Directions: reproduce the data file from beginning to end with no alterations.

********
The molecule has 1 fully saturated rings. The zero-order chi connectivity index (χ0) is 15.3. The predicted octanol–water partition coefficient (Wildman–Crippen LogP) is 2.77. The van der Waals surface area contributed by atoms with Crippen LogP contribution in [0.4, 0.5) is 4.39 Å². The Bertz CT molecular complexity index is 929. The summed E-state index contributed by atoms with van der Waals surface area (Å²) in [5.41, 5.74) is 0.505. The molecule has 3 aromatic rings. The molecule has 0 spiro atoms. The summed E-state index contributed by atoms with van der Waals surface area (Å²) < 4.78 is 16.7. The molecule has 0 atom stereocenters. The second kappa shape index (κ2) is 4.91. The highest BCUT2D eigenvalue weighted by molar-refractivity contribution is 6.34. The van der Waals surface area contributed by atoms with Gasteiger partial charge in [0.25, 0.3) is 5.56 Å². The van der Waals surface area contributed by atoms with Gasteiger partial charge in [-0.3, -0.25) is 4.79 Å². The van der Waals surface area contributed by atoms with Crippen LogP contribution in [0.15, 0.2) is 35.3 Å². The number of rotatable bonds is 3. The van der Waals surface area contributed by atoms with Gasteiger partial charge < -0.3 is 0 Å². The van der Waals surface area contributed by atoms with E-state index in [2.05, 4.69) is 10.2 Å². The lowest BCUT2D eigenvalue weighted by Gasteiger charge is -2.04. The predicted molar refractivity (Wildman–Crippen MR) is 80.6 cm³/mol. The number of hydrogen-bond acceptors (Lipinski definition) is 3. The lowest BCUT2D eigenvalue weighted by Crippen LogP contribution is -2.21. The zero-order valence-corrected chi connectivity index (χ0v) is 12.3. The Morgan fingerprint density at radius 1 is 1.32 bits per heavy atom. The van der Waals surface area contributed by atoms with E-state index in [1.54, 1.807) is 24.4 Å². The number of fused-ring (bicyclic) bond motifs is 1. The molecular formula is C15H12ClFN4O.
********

The molecule has 1 fully saturated rings. The zero-order chi connectivity index (χ0) is 15.3. The predicted octanol–water partition coefficient (Wildman–Crippen LogP) is 2.77. The van der Waals surface area contributed by atoms with Crippen LogP contribution in [0.4, 0.5) is 4.39 Å². The Bertz CT molecular complexity index is 929. The summed E-state index contributed by atoms with van der Waals surface area (Å²) in [5.41, 5.74) is 0.505. The molecule has 3 aromatic rings. The molecule has 0 spiro atoms. The summed E-state index contributed by atoms with van der Waals surface area (Å²) < 4.78 is 16.7. The molecule has 0 atom stereocenters. The second kappa shape index (κ2) is 4.91. The highest BCUT2D eigenvalue weighted by molar-refractivity contribution is 6.34. The van der Waals surface area contributed by atoms with Gasteiger partial charge in [0.25, 0.3) is 5.56 Å². The van der Waals surface area contributed by atoms with Gasteiger partial charge in [-0.3, -0.25) is 4.79 Å². The van der Waals surface area contributed by atoms with Crippen LogP contribution in [0.15, 0.2) is 35.3 Å². The number of rotatable bonds is 3. The van der Waals surface area contributed by atoms with Gasteiger partial charge < -0.3 is 0 Å². The van der Waals surface area contributed by atoms with E-state index in [2.05, 4.69) is 10.2 Å². The lowest BCUT2D eigenvalue weighted by Gasteiger charge is -2.04. The predicted molar refractivity (Wildman–Crippen MR) is 80.6 cm³/mol. The number of hydrogen-bond acceptors (Lipinski definition) is 3. The lowest BCUT2D eigenvalue weighted by Crippen LogP contribution is -2.21. The zero-order valence-corrected chi connectivity index (χ0v) is 12.3. The Morgan fingerprint density at radius 1 is 1.32 bits per heavy atom. The van der Waals surface area contributed by atoms with E-state index in [1.54, 1.807) is 24.4 Å². The number of fused-ring (bicyclic) bond motifs is 1. The molecular formula is C15H12ClFN4O.